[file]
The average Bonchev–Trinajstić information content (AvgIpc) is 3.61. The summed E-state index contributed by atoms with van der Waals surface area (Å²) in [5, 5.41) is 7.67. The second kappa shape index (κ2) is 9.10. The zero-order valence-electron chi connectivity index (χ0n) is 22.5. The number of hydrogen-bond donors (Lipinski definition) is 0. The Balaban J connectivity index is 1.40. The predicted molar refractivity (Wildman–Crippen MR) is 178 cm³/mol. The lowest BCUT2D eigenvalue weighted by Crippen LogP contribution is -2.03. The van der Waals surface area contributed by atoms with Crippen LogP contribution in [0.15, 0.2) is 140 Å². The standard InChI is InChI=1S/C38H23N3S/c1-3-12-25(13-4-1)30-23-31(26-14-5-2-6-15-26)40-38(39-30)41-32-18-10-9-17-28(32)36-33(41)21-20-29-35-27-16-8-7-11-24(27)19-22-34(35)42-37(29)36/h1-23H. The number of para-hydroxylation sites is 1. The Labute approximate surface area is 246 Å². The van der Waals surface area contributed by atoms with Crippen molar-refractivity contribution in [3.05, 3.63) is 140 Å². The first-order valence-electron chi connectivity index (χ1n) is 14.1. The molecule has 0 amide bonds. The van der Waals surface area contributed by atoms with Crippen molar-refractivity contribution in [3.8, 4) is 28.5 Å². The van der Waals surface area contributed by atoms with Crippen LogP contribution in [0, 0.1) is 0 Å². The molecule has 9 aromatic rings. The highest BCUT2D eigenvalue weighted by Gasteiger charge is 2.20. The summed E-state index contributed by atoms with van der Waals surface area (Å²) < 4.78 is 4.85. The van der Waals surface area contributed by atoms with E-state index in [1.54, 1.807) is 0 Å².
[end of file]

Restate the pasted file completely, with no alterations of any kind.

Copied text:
The average Bonchev–Trinajstić information content (AvgIpc) is 3.61. The summed E-state index contributed by atoms with van der Waals surface area (Å²) in [5, 5.41) is 7.67. The second kappa shape index (κ2) is 9.10. The zero-order valence-electron chi connectivity index (χ0n) is 22.5. The number of hydrogen-bond donors (Lipinski definition) is 0. The Balaban J connectivity index is 1.40. The predicted molar refractivity (Wildman–Crippen MR) is 178 cm³/mol. The lowest BCUT2D eigenvalue weighted by Crippen LogP contribution is -2.03. The van der Waals surface area contributed by atoms with Crippen LogP contribution in [0.15, 0.2) is 140 Å². The standard InChI is InChI=1S/C38H23N3S/c1-3-12-25(13-4-1)30-23-31(26-14-5-2-6-15-26)40-38(39-30)41-32-18-10-9-17-28(32)36-33(41)21-20-29-35-27-16-8-7-11-24(27)19-22-34(35)42-37(29)36/h1-23H. The number of para-hydroxylation sites is 1. The Labute approximate surface area is 246 Å². The van der Waals surface area contributed by atoms with Crippen molar-refractivity contribution in [3.05, 3.63) is 140 Å². The first-order valence-electron chi connectivity index (χ1n) is 14.1. The molecule has 0 amide bonds. The van der Waals surface area contributed by atoms with Crippen molar-refractivity contribution in [3.8, 4) is 28.5 Å². The van der Waals surface area contributed by atoms with Crippen LogP contribution in [0, 0.1) is 0 Å². The molecule has 9 aromatic rings. The highest BCUT2D eigenvalue weighted by Gasteiger charge is 2.20. The summed E-state index contributed by atoms with van der Waals surface area (Å²) < 4.78 is 4.85. The van der Waals surface area contributed by atoms with E-state index in [1.54, 1.807) is 0 Å².